‘Divided Cities: Culture, Infrastructure and the Urban Future’
A Workshop funded by the British Council US and TORCH
TORCH Seminar, 24th June 2017
The workshop, ‘Divided Cities: Culture, Infrastructure and the Urban Future’, which took place at TORCH on 24th June 2017 and was generously funded by TORCH and the British Council USA, set out to explore the interlocking themes of urban identity, top-down planning, environmental degradation and migration in twenty-first century cities. It began with the premise that urban cultures and infrastructures have come to embody wider global conflicts, inequalities and divisions, and most crucially sought to ask how different cultural forms might possibly allow us to imagine new and alternative urban futures. Furthermore, it sought to emphasise a US-UK comparative perspective, and so the discussions were loosely structured around comparative city-specific studies of New Orleans, US and Newcastle, UK, each of which have been marked by controversial infrastructural developments and failures of the state, whether it be in the aftermath of Hurricane Katrina, in the case of the former city, or the recent intensification of austerity policies in the latter.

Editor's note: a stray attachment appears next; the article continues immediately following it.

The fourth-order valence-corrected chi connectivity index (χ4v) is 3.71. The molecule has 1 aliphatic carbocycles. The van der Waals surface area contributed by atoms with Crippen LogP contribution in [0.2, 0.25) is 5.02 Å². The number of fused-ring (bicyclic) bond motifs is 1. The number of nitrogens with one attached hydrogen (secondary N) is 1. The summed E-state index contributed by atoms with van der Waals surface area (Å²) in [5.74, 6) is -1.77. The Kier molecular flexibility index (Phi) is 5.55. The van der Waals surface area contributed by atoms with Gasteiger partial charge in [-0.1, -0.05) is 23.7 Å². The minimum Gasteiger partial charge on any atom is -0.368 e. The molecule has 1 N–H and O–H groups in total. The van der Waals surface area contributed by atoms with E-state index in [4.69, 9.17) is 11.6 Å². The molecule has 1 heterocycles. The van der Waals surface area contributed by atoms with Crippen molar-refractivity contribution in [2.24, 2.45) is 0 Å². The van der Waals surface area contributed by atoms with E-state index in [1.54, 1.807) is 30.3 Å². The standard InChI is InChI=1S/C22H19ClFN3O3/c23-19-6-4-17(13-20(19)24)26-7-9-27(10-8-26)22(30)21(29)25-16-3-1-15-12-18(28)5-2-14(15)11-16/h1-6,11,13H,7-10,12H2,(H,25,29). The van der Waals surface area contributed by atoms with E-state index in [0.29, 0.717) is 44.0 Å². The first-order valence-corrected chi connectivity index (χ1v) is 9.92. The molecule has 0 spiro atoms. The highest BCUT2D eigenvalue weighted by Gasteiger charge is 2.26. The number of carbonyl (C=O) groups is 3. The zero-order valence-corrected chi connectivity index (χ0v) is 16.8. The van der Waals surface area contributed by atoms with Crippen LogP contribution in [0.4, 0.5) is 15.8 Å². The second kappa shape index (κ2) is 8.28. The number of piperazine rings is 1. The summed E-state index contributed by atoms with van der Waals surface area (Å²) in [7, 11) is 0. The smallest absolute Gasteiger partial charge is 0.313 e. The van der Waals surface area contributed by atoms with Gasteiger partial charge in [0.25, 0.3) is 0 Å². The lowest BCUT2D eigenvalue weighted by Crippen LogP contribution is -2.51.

The day began with an opening keynote from comics artist and journalist Josh Neufeld, author of a number of comics including Titans of Finance (2001), A Few Perfect Hours (2004) and The Influencing Machine (2011). In his talk, however, Josh focused particularly on the genesis and journalistic and artistic processes leading to the creation of his documentary comic, A.D. New Orleans After the Deluge (2009), which follows the lives of several real-life New Orleans inhabitants before, during and in the aftermath of Hurricane Katrina which struck the city in 2005. Speaking to the workshop’s geographical focus in this way, Josh first offered a lucid account of the disaster of Katrina itself, including the failure of the state to intervene effectively in the rescue, relief and support effort conducted in the weeks immediately following the hurricane, and the subsequent flooding that destroyed so much of the city’s infrastructure, and which had especially violent consequences for the city’s poorest inhabitants. He then pivoted to an account of the ways in which he collected his various witness testimonies and compiled these alongside other documentary evidence to draw the disaster from the perspective of a diverse set of individuals. The resulting comic, A.D., offers a careful slow journalistic attempt to correct the often racist coverage of this highly visual disaster as it circulated both at the time and in following years in the mainstream media.